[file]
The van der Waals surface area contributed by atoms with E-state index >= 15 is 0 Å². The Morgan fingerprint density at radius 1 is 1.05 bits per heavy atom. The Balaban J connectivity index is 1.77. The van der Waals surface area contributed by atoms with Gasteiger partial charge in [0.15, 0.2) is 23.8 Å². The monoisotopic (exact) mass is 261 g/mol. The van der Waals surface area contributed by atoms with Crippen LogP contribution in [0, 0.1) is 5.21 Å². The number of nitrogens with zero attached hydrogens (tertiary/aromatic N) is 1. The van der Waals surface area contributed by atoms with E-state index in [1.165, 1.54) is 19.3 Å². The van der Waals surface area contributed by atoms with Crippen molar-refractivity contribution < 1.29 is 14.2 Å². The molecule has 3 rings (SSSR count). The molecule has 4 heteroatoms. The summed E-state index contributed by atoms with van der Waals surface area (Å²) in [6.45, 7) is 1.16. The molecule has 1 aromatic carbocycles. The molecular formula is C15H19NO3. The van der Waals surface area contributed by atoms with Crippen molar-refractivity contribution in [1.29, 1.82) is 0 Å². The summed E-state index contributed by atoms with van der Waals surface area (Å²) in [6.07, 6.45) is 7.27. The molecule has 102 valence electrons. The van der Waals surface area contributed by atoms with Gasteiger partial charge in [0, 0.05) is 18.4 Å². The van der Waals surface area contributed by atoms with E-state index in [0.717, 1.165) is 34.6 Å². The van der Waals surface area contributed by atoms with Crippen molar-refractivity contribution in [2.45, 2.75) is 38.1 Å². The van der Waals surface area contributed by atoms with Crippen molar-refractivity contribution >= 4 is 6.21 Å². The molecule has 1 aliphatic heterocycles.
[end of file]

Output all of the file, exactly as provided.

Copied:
The van der Waals surface area contributed by atoms with E-state index >= 15 is 0 Å². The Morgan fingerprint density at radius 1 is 1.05 bits per heavy atom. The Balaban J connectivity index is 1.77. The van der Waals surface area contributed by atoms with Gasteiger partial charge in [0.15, 0.2) is 23.8 Å². The monoisotopic (exact) mass is 261 g/mol. The van der Waals surface area contributed by atoms with Crippen LogP contribution in [0, 0.1) is 5.21 Å². The number of nitrogens with zero attached hydrogens (tertiary/aromatic N) is 1. The van der Waals surface area contributed by atoms with E-state index in [1.165, 1.54) is 19.3 Å². The van der Waals surface area contributed by atoms with Crippen molar-refractivity contribution < 1.29 is 14.2 Å². The molecule has 3 rings (SSSR count). The molecule has 4 heteroatoms. The summed E-state index contributed by atoms with van der Waals surface area (Å²) in [6.45, 7) is 1.16. The molecule has 1 aromatic carbocycles. The molecular formula is C15H19NO3. The van der Waals surface area contributed by atoms with Crippen molar-refractivity contribution in [1.29, 1.82) is 0 Å². The summed E-state index contributed by atoms with van der Waals surface area (Å²) in [6.07, 6.45) is 7.27. The molecule has 102 valence electrons. The van der Waals surface area contributed by atoms with Gasteiger partial charge in [0, 0.05) is 18.4 Å². The van der Waals surface area contributed by atoms with E-state index in [0.717, 1.165) is 34.6 Å². The van der Waals surface area contributed by atoms with Crippen molar-refractivity contribution in [2.45, 2.75) is 38.1 Å². The van der Waals surface area contributed by atoms with Crippen molar-refractivity contribution >= 4 is 6.21 Å². The molecule has 1 aliphatic heterocycles.